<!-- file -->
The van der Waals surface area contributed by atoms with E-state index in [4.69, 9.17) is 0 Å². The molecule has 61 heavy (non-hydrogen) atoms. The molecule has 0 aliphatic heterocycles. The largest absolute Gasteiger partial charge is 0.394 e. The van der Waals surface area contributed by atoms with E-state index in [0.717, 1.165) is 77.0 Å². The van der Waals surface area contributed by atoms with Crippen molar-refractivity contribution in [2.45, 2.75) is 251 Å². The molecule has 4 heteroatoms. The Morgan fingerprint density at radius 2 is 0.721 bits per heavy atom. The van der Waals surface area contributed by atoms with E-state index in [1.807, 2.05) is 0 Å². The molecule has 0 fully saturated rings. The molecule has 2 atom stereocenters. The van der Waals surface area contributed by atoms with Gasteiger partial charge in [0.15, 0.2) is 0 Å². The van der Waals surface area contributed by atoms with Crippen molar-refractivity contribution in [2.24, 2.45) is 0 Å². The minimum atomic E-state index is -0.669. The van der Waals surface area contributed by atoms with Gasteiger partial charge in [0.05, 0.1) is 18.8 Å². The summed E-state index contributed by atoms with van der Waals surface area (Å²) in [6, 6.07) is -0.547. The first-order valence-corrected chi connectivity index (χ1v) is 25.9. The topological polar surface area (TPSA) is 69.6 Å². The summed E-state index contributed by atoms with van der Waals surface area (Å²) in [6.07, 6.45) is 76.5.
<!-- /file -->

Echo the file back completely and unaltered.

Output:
The van der Waals surface area contributed by atoms with E-state index in [4.69, 9.17) is 0 Å². The molecule has 61 heavy (non-hydrogen) atoms. The molecule has 0 aliphatic heterocycles. The largest absolute Gasteiger partial charge is 0.394 e. The van der Waals surface area contributed by atoms with E-state index in [0.717, 1.165) is 77.0 Å². The van der Waals surface area contributed by atoms with Crippen molar-refractivity contribution in [2.45, 2.75) is 251 Å². The molecule has 4 heteroatoms. The Morgan fingerprint density at radius 2 is 0.721 bits per heavy atom. The van der Waals surface area contributed by atoms with E-state index in [1.807, 2.05) is 0 Å². The molecule has 0 fully saturated rings. The molecule has 2 atom stereocenters. The van der Waals surface area contributed by atoms with Gasteiger partial charge in [0.15, 0.2) is 0 Å². The van der Waals surface area contributed by atoms with Crippen molar-refractivity contribution in [2.24, 2.45) is 0 Å². The minimum atomic E-state index is -0.669. The van der Waals surface area contributed by atoms with Gasteiger partial charge in [0.05, 0.1) is 18.8 Å². The summed E-state index contributed by atoms with van der Waals surface area (Å²) in [6, 6.07) is -0.547. The first-order valence-corrected chi connectivity index (χ1v) is 25.9. The topological polar surface area (TPSA) is 69.6 Å². The summed E-state index contributed by atoms with van der Waals surface area (Å²) in [6.07, 6.45) is 76.5.